4. A single spindle crankshaft machine comprising, in combination, a base, a master crankshaft, a headstock spindle and a tailstock spindle coaxially rotatably mounted upon said base adapted to hold a crankshaft to be machined chucked therebetween, an electric motor mounted upon said base, a first drive gear drivingly connected to said motor, a second drive gear meshing with said first gear, a bidirectional gear power train including said master crankshaft drivingly interconnecting said spindles to said second drive gear, and crankshaft cutting tools mounted upon said base adapted to engage the pins of the chucked crankshaft imposing a torque on said spindles in a direction opposite to and less than the torque applied to said spindles by said second gear.

5. A single spindle crankshaft machine as in claim 4 wherein said first gear comprises a worm gear and said second gear comprises a worm wheel.

6. A single spindle crankshaft machine as in claim 5 wherein said bidirectional gear power train comprises a plurality of bevel gear sets.

7. A single spindle crankshaft machine as in claim 4, a master drive crankshaft rotatably mounted on said base having an axis of rotation substantially parallel to said spindles axis and including pins eccentrically disposed to its axis of rotation, tool supports connected to said pins and movable toward and away from said spindles axis thereby, said tools being mounted upon said tool supports, said master drive crankshaft being operatively connected to and driven by said second gear.

8. A single spindle crankshaft machine as in claim 7 wherein said master drive crankshaft is interposed in the power train between said second gear'and one of said spindles.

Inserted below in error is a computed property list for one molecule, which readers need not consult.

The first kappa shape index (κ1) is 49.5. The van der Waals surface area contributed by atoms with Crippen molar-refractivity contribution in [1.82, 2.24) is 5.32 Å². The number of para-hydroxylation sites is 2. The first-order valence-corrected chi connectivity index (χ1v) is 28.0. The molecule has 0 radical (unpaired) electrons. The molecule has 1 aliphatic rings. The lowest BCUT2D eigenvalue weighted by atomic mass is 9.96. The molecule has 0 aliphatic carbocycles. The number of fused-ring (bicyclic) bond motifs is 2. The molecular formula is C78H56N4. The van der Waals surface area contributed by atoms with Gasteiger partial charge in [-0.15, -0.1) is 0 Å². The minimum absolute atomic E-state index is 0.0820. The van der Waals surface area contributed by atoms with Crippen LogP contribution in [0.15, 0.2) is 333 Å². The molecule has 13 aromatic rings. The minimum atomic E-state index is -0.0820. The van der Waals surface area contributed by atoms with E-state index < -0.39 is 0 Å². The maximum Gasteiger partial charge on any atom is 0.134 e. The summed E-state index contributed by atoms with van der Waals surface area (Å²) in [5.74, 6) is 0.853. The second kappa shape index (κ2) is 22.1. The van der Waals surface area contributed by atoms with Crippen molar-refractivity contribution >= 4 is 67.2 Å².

Patent Citations
Cited PatentFiling datePublication dateApplicantTitle
US2155857 *Mar 1, 1938Apr 25, 1939Rudolf DreverhoffCrankshaft lathe
US2269368 *Jan 31, 1940Jan 6, 1942Leblond Mach Tool Co R KHydraulic feeding mechanism
US2421147 *Aug 5, 1944May 27, 1947Leblond Mach Tool Co R KOrbital lathe feed mechanism
Referenced by
Citing PatentFiling datePublication dateApplicantTitle
US4116111 *Jan 18, 1977Sep 26, 1978Gebrueder Heller Maschinenfabrik GmbhMilling apparatus
US4528876 *May 11, 1983Jul 16, 1985Crankshaft Machine CompanyUniversal single spindle pin crankshaft lathe
US4653158 *May 22, 1986Mar 31, 1987Brettrager Manufacturing Co.Crankshaft machining device
US8006592 *Apr 9, 2009Aug 30, 2011Hyundai Motor CompanyBurr elimination device for camshaft
US20100107830 *Apr 9, 2009May 6, 2010Hyundai Motor CompanyBurr elimination device for camshaft
Classifications
U.S. Classification82/106, 82/107, 82/138
International ClassificationB23Q5/56, B23Q5/00, B23Q35/00, B23B5/18, B23Q35/10, B23B5/00
Cooperative ClassificationB23B5/18, B23Q35/10, B23Q5/56, B23Q35/108
European ClassificationB23B5/18, B23Q35/10B6, B23Q35/10, B23Q5/56
Legal Events
DateCodeEventDescription
Jun 28, 1990ASAssignment
Owner name: INGERSOLL CM SYSTEMS, INCORPORATED, A CORP OF MI,
Free format text: ASSIGNMENT OF ASSIGNORS INTEREST.;ASSIGNOR:CM SYSTMES INCORPORATED, A CORP OF MI;REEL/FRAME:005366/0246
Effective date: 19900116
Jun 28, 1990AS02Assignment of assignor's interest
Owner name: CM SYSTMES INCORPORATED, A CORP OF MI
Effective date: 19900116
Owner name: INGERSOLL CM SYSTEMS, INCORPORATED, A CORP OF MI